Capitaine France!

Adjusting to France, Learning French

The French make a lot of sounds.  I’m not talking about pronunciation of their language, such as the elusive “r” sound or little things they say like “voila” and “oh la la”.  I mean, we all know about those because how else would we be able to make fun of a stereotypical French accent when we want to (and let’s face it, at some point in everyone’s life you will want to)?  No, I’m talking about noises; sounds that the French make constantly that are not based on any particular word.  There are three examples that come to mind:

“pffffff”  to make this sound exhale out of a barely opened mouth that is relaxed.  This is primarily used when one finds something irritating.  The level of irritation is irrelevant.  I will provide the following two examples:

Ex1:                                                                                                                                                   “The boss just called a meeting for tomorrow morning.”                                                               “C’est vrai?  Pfffff”.

Ex2:                                                                                                                                                     “The doctor says that we will have to amputate.”                                                                           “Merde.  C’est vrai?”                                                                                                                            “Oui.”                                                                                                                                                  “Pfffff”.

“uuuP” to make this sound basically just say “upsy daisy” without the “sy” or the “daisy”.  It’s like pronouncing “up” as though the word were going to continue past the “p”.  This is most commonly used at the completion of a task or perhaps mid-task.  Examples:

Ex1:                                                                                                                                                 MB is whining about not having any cheese, I go and retrieve it and as I hand it to him I say  “uuuP”.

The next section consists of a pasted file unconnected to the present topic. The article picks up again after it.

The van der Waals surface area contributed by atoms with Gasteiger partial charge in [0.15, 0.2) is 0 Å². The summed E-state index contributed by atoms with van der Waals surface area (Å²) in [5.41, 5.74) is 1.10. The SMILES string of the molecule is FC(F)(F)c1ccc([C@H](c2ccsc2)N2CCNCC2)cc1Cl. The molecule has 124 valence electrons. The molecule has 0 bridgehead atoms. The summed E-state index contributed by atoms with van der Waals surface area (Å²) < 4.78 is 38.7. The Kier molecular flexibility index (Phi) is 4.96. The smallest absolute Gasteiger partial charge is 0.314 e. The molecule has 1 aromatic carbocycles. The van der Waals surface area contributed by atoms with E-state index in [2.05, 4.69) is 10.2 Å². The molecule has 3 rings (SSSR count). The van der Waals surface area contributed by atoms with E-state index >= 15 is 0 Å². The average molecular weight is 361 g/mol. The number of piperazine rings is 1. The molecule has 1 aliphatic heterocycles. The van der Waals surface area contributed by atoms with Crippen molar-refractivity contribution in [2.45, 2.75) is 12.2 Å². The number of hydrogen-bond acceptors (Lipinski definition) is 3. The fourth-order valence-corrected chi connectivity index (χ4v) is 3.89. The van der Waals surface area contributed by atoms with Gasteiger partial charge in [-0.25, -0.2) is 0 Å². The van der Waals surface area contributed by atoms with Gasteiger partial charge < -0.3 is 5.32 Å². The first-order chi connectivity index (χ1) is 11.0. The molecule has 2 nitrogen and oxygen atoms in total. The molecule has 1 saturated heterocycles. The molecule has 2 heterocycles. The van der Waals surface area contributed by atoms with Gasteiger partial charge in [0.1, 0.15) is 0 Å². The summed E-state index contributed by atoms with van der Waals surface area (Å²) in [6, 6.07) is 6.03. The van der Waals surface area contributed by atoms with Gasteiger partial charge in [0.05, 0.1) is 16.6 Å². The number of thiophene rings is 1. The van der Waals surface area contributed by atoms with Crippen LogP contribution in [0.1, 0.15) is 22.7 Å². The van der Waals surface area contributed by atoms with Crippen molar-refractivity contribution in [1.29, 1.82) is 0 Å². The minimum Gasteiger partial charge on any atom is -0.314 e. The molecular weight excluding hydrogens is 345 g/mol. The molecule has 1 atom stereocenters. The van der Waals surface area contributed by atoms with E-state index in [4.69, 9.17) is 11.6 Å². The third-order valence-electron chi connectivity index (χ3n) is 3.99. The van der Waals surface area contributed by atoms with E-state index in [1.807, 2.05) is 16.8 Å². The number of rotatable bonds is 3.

Ex2:                                                                                                                                                             A waiter reaches across me to remove a plate, as he picks it up he says “uuuP”.

“pbt” to make this sound, blow air out of a stiff mouth that is just open in the middle, your tongue should go from the bottom of your mouth to the top, this should be done quickly (yes, I am sitting here making these sounds over and over again trying to figure out a way to describe them).*  This sound is used sort of like a punctuation, usually of a definitive statement.  Examples:

Ex1:                                                                                                                                                “I’m going to take this parking spot even though it is illegal. Pbt.”

Ex2:                                                                                                                                                 “Do you think that we should save the rest of the foie gras?”                                                “No, I will keep eating it until I am sick. Pbt.”